Printers are provided in many of the locations above. Other computers are available for students in the departments of biology, business, chemistry, education, math, music, physics, and psychology.
LVC Student Print Policy
LVC students are allotted 1,500 pages per student per semester for printing in computer labs and public areas. All pages after the initial 1,500 pages will cost seven cents per page and may be purchased in increments of 500 at a cost of $35. Additionally, unused pages from the fall semester may be carried over to the spring semester. On June 1 of each year, the unused allotted pages will be forfeited. There will be no refunds for any pages not used during the academic year.
Personal Computer Software
The College has adopted Microsoft® Office as the campus standard for Windows and Macintosh. Students use WebMail for access to electronic mail. For help with this software,
call the Information Technology Solutions Center during business hours at 867-6072 or a lab assistant in the Lynch Technology Center at 867-6067.
Computer Support and Purchases
The Information Technology Solutions Center in Lynch is available to report problems with College-owned computer equipment and to obtain assistance with supported software. During the academic year, the solutions center is staffed from 8 a.m.–4:30 p.m., Monday through Friday (summer hours end at 4 p.m.). Call 867-6072 during business hours. After hours, send an email message to firstname.lastname@example.org
and someone will respond the next business day. Students are eligible to receive discounts on computers, printers, and software. For information on how to order, check the information technology web page (www.lvc.edu/technology
) or call the Information Technology Solutions Center during business hours at 867- 6072.
The Office of Disability Services
The Center for Disability Resources (CDR) provides persons with disabilities equal access to Lebanon Valley College programs, services, and activities. We have a welcoming environment that supports the understanding and acceptance of persons with disabilities throughout the College community, and provide reasonable and appropriate accommodations. The Center for Disability Resources affirms the right of persons with disabilities to obtain access in a manner promoting dignity and independence.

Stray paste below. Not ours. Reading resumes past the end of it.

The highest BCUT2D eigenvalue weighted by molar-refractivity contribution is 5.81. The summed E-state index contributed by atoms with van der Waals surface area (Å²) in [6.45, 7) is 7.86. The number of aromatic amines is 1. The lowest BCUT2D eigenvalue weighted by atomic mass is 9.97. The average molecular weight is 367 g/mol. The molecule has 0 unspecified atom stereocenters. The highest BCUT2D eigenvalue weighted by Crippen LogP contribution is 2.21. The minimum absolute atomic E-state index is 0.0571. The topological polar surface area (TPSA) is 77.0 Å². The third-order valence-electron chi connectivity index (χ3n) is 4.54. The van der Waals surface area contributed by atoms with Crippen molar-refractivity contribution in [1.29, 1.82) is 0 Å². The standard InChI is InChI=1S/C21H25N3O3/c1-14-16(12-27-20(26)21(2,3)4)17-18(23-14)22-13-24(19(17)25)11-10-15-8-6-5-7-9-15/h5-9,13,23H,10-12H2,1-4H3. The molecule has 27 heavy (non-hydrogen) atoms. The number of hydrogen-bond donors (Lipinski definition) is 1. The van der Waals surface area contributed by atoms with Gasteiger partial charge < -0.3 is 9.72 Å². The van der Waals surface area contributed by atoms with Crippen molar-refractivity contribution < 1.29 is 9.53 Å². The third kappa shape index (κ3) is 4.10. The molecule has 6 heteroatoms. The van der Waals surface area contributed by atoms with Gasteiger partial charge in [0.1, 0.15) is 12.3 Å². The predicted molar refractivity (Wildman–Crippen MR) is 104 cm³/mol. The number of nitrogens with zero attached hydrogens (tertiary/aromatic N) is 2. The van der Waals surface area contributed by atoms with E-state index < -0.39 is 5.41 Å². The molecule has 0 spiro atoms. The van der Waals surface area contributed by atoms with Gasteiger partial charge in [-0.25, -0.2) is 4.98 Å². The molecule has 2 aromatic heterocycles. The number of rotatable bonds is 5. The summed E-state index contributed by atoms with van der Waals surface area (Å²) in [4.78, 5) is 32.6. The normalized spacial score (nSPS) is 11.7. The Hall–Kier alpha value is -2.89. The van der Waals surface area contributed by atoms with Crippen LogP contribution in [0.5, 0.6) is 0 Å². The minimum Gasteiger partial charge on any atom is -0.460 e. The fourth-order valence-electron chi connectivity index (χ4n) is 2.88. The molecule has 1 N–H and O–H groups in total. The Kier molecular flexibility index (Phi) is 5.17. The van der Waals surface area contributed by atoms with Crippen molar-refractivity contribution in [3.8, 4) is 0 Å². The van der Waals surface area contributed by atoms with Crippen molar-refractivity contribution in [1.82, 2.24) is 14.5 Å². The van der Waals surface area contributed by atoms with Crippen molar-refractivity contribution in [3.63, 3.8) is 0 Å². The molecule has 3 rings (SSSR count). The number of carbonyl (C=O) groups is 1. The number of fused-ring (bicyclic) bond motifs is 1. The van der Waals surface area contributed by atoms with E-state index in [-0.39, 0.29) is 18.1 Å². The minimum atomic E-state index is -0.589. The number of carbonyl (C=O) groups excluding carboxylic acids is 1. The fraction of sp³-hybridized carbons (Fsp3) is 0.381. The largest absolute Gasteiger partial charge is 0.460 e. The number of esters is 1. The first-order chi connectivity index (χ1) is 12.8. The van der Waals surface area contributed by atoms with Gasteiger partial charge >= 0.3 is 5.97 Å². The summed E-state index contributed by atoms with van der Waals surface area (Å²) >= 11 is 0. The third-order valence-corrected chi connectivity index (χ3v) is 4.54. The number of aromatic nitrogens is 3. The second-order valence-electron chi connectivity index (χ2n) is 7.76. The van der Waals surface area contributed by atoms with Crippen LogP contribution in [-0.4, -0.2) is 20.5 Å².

Procedure to Request Services
Students with documented disabilities, who need to receive accommodations, initiate the process with the Center for Disability Resources by identifying as a student with a disability, providing appropriate documentation, and requesting the relevant accommodations.
- The students registers with the Center for Disability Resources. Students may complete a registration form in the CDR office or register online through the CDR website.
- The student provides documentation of disability
- The student schedules a collaborative intake with the director of disability resources to discuss and determine the need for academic accommodation.
- If the student is eligible for accommodations, an agreement is signed between the director of disability resources and the student.
- An accommodation letter is issued to the student for the semester.
- Students share the letter and discuss the accommodations with individual course professors.
Documentation of a disability may include: medical records; psycho-educational assessment reports; school records that specify the impact the disability has on physical, perceptual, cognitive, and behavioral activities; and/or past records of accommodations and services.
A Disability Documentation Form is provided to assist students in obtaining appropriate documentation. Students may also present evaluation reports and other related documenta- tion in lieu of using the Disability Documentation Form; however, documentation other than the CDR form must be typed on the provider’s letterhead.
Documentation must include the following:
- A diagnostic statement identifying the disability,
- A description of the current functional impact of the disability
- Recommendations for accommodations and/or services currently in use or that were successful in the past,
- A description of the diagnostic criteria and assessments used to determine the disability,
- The credentials of the diagnosing professional(s), and
- The diagnosing professional's signature and date of evaluation.
The Center for Disability Resources Documentation Forms are available in the CDR office and online.
Student Rights and Responsibilities
Students with disabilities have the right to:
- Expect all disability-related information to be treated confidentially,
- Receive appropriate accommodations in a timely manner, and
- Meet privately with faculty to discuss necessary accommodations.
Students with disabilities have the responsibility to:
- Provide appropriate documentation of the disability,
- Deliver accommodation letters and make an appointment with the instructor to facilitate accommodations
- Initiate requests for specific accommodations in a timely manner
- Follow procedures to receive appropriate accommodations,
- Notify the director of disability resources immediately when an accommodation is not being provided completely or correctly,
- Notify the director of disability resources when an accommodation is no longer needed, and
- Develop self-advocacy skills and communicate specific needs for accommodations.
Examination accommodations are provided to eligible students with disabilities. These accommodations will be noted on the student’s letter of accommodation. Students who are eligible for exam accommodations must follow these procedures in order to utilize the testing facility: